Ghosting is often confusing and demoralizing. When someone disappears on you, and ignores you, it’s natural to want to know why. One reason for this ghosting may be the other person’s avoidant attachment style.
What is avoidant attachment?
Avoidant attachment is one of four attachment styles.
This attachment style makes maintaining a relationship challenging. This is because an avoidant will push away intimacy. This stems from an internal conflict within the avoidant. They, like most people, desire closeness. Yet, they also have a core negative belief that intimacy represents obligation and loss of self.
Related: Dating with Trauma: What You Need to Know
It’s helpful to note that while the names are similar, avoidant attachment and avoidant personality disorder are two different experiences. Avoidant personality disorder acts as a more general and intense social anxiety. This stems from a fear of rejection, or embarrassing themselves, out of a belief they are awkward and/or unlikable.
On the other hand, people with avoidant attachment can have good social skills. They can – and often – have friendships. Instead, they feel triggered when a romantic partner is vulnerable or seeks supports research suggests.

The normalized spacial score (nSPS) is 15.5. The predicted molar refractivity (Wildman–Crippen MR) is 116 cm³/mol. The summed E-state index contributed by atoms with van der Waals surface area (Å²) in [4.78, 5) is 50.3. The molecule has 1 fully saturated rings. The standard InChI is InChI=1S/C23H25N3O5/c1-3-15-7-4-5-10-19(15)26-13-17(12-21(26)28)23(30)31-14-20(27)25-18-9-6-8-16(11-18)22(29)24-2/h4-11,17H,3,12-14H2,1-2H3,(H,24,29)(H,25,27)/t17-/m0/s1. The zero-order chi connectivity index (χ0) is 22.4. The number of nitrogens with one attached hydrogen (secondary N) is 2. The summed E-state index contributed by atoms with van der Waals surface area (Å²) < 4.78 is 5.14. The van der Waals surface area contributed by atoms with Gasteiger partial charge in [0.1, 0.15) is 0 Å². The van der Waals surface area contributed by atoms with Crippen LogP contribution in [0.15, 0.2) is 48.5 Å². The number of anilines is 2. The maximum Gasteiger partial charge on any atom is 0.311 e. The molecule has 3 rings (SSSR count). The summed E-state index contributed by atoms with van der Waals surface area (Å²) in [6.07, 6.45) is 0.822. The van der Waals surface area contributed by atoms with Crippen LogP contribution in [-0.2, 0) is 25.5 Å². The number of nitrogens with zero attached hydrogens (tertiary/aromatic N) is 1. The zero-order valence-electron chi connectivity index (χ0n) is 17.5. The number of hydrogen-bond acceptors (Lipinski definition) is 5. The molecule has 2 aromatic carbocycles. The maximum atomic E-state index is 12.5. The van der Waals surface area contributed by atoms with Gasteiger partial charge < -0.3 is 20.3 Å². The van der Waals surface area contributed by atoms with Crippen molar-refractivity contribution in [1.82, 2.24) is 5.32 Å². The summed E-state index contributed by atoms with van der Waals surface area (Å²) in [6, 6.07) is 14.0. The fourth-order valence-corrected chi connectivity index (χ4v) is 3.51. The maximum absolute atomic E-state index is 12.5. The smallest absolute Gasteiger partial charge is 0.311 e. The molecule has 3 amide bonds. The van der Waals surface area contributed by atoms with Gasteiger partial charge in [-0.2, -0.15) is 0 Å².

What causes avoidant attachment
Avoidant attachment stems from the fear that a person will lose their identity in a relationship. Growing up, many avoidants experienced enmeshment. This happens when a child’s parent or caretaker fails to have emotional boundaries with the child.
The parent’s emotions, needs, and expectations become the priority. Often, this is “helicopter parenting” in action. The child learns that taking care of their parent’s anxiety, and making them happy, is the most important thing.
Enmeshment often feels like suffocation to the child. They will feel smothered by the intensity of their parent’s attention to them. This is true even when the parent is well-meaning and loving.
Why do people with avoidant attachment ghost?
Avoidants are more likely to ghost than those with the other attachment styles. This stems from their core fear of intimacy.
An avoidant fears intimacy because of how “love” was expressed to them. When a parent (or other adult) in their life failed to have healthy boundaries, they learned it’s their responsibility to take care of others. This, unfortunately, led the avoidant to equate love with obligation, duty, and suffocation.
At first, in a relationship, they may seem highly attentive. After all, they believe caring for you is their job. Yet, over time, they will feel overwhelmed. An avoidant will then convince themselves that you are the problem. They may tell themselves you asking for too much and “too needy.”
Before they disappear and ignore you altogether, they may start to distance themselves. Prior to ghosting you, they may have been saying they are “very busy” right now. Or they may have been dropping hints that it wasn’t the “right time” for them to have a relationship.
A person with avoidant attachment, prior to ghosting, may also have cheated. Compared to other attachment styles, avoidants are more likely to have more sexual partners in a reckless manner.
It’s not your fault if you were ghosted